June 13th 1998


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Articles from this issue:

Free markets: the ups, the downs

The threat to sovereignty

Living in a globalised world

The new economic freedom

Globalisation: the downside

ASIA: What Happened?

Taking control of our destiny

Policy 2: Using the Reserve Bank to boost capital investment

Policy 3: Boosting national savings

Policy 4: Justice for families

New Struggle, New Agenda, New Strategy

EDITORIAL: An idea whose time has come

Introduction: AUSTRALIA: THE WAY AHEAD

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New Struggle, New Agenda, New Strategy


by Patrick Byrne and Brendan Rodway

News Weekly, June 13, 1998
“Although the earthly ideal of Socialism-Communism has collapsed, the problems it purported to solve remain: the brazen use of social power and the inordinate power of money, which often directs the very course of events. And if the global lesson of the twentieth century does not serve as healing inoculation, then the vast red whirlwind may repeat itself in entirety”
— Aleksandr Solzhenitstyn, “New York Times”, November 28, 1993


The electorate delivered its judgment on Labor’s headlong rush down the path of globalisation at the last Federal election. The party suffered one of its worst electoral defeats in its one hundred year history. Labor lost a great deal of support among traditional voters who felt betrayed by the party’s economic policies.

Apparently, this lesson has not been learned by the Liberals and Nationals. They have pursued the same policies as Labor, even more vigorously.

History has shown that when economic conditions become seriously destabilised, a political vacuum develops and new political forces come into being. The economic collapse of 1929 caused years of high level unemployment. The conservative side of politics splintered and it took 20 years until Menzies was able to pull its remnants together to form the Liberal Party.

The rise of Pauline Hanson is just the first stage of the backlash of those who feel betrayed by the mainstream political parties.

None of the major parties has moved from its economic rationalist ideology. The media, particularly economic writers, are almost universally committed to this ideology, as are most government economic advisers and the university schools of economics and business.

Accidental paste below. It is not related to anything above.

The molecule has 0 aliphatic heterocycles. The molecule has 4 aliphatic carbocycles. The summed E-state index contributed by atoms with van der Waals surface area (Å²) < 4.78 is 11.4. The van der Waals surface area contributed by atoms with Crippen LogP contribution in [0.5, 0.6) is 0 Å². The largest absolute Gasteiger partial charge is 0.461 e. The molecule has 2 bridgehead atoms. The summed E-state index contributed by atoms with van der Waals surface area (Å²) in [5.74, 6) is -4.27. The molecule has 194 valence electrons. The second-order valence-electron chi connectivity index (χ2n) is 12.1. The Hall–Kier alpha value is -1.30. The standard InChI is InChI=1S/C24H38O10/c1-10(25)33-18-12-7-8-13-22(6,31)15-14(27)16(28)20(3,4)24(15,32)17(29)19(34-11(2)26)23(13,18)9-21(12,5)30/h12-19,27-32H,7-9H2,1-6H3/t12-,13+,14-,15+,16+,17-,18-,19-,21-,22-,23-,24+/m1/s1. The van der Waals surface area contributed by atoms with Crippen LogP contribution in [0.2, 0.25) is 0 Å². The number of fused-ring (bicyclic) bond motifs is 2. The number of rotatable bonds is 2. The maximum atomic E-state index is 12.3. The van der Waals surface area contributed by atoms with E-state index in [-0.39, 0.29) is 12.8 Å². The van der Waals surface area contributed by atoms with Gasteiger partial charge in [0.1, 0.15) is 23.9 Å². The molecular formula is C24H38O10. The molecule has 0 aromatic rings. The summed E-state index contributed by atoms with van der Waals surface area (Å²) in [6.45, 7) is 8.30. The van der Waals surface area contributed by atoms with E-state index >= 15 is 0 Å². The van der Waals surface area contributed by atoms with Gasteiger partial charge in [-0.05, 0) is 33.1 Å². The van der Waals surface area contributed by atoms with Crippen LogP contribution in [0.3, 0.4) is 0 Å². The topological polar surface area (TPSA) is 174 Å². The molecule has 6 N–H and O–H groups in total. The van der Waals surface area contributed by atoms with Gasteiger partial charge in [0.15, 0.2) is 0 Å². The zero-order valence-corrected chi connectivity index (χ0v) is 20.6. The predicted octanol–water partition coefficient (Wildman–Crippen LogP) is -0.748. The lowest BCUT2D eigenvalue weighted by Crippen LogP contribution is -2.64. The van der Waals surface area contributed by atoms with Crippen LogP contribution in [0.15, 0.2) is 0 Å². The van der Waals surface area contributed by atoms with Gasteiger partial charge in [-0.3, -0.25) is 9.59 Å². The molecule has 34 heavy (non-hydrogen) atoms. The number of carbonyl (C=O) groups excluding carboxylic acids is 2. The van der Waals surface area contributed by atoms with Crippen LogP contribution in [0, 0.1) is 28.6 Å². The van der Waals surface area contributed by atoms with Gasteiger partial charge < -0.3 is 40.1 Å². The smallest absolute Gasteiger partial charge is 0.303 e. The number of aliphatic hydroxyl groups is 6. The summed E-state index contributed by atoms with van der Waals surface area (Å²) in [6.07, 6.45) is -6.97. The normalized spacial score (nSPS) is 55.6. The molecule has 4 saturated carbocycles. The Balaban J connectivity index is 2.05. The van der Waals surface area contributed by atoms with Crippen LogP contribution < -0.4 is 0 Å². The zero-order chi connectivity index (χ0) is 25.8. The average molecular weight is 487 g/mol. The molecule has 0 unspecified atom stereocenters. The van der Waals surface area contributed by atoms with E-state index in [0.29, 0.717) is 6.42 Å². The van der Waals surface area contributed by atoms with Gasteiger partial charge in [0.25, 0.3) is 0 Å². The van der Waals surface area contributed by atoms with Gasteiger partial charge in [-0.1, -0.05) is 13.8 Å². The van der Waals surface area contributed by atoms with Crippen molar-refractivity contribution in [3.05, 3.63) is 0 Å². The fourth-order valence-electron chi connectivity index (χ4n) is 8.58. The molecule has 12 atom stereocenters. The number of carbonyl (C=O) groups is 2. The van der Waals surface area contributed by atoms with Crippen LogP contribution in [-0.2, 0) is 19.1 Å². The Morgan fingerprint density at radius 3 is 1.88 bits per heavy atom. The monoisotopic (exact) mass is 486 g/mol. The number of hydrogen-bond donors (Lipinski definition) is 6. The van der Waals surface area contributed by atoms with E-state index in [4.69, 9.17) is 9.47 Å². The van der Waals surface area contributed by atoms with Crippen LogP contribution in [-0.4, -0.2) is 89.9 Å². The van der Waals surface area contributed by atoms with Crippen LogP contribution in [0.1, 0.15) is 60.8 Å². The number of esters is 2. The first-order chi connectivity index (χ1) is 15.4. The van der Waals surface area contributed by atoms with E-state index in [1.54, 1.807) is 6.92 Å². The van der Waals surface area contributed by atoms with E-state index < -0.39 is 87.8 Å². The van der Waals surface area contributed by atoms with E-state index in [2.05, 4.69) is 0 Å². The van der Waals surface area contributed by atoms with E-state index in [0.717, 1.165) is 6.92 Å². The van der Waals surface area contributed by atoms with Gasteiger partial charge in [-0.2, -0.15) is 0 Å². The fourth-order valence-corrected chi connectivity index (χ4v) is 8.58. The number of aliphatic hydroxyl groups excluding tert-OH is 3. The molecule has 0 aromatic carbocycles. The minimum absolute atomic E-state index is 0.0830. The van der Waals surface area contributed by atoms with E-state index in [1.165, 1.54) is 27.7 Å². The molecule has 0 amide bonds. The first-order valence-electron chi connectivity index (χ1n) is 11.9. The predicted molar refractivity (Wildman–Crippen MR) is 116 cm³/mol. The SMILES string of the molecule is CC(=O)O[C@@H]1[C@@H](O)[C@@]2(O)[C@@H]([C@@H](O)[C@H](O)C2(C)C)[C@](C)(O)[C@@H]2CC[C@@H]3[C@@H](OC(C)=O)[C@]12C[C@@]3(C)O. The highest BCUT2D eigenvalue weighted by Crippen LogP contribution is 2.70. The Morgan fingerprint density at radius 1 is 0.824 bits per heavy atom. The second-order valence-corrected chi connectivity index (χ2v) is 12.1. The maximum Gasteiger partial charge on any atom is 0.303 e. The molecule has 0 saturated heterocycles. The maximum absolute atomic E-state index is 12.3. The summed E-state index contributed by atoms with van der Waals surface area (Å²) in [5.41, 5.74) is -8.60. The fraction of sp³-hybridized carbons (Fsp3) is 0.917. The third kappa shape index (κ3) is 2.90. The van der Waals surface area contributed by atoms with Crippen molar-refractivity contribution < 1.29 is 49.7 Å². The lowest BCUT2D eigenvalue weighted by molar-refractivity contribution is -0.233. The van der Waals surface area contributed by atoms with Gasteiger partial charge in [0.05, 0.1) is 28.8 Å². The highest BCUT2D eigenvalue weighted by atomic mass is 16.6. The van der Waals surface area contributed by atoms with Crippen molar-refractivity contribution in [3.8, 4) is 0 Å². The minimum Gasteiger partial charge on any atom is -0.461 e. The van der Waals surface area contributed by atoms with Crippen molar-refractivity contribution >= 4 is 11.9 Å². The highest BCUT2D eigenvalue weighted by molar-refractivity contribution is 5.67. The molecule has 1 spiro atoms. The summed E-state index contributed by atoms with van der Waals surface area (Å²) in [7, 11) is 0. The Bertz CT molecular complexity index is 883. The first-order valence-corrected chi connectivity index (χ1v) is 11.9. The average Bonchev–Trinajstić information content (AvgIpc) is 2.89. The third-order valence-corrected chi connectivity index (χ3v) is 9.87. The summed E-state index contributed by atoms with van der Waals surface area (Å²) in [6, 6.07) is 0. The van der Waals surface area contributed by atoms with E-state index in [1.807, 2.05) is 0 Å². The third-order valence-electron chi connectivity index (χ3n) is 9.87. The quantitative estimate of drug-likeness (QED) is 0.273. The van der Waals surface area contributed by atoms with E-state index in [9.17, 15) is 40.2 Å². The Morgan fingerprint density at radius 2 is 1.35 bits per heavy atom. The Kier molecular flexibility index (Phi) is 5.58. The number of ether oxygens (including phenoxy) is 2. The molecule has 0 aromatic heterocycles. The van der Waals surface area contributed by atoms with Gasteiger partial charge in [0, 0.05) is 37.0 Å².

Today there is no other organisation besides the National Civic Council setting a realistic agenda to solve the economic problems besetting this nation. The policy package outlined in the preceding pages is based either on policies currently working in other countries or those used successfully in the past.

If the policy solutions are there to be put in place, what is the strategy that must be pursued to make it happen?

In a paper prepared for a meeting in Adelaide on October 26, 1997, Mr B.A. Santamaria, the founder of the National Civic Council, said that today’s challenge is different in appearance and more complex than the fight against communism: but in substance it involved the same question, “who will run the country?”

In the case of the communist challenge it was between the elected parliament and the Communist Party taking its orders from Moscow and working through the trade unions and the Labor Party.

Today the struggle is between the elected parliament and the financial markets acting on behalf of a wealthy élite.

Mr Santamaria set down several steps that now had to be pursued vigorously.

“The first is, in a sense, an intellectual struggle.”

“On the one hand, it is necessary to expose the value-barren forces which lie behind the ideology of globalisation, to show that while that force justifies itself in the language of ideology, like the Marxism of the forties and fifties, its ideology is simply a ‘cover’ for obtaining power. Having done this, we must also delineate a program. That then is the first leg of the strategy.”

“The second task is to conduct the political struggle. The fundamental cleavage lies now between those who want an Australia which makes, or wishes to make its living by work, by actual production, in industry, in agriculture, and those who wish it to make its future by dint of financial speculation.”

“When the markets implode in the face of the speculators, as they are now, in the case of the once-celebrated ‘Asian Tigers’, and will do more generally as well, these divergent interests will create two competing political groupings.”

“We must be prepared to grasp the nettle as soon as the opportunity presents itself, and turn the current into political channels, which, although as yet unclear, will be sufficiently strong enough to turn the tide of events.”

“The third task is for us to win a ‘critical mass’ in support of our positions.”

“Our organisational method depends on having a group in every electorate, a group which on a wide range of issues runs practical campaigns on issues which because they affect the family, impinge on everyone.”

“Those campaigns must honestly seek the objectives which they propose. But as we pursue them, they will not only help us to answer those particular challenges, but over a period, they will give us the local following, the critical mass, which we may be able to extend to wider political issues.”




























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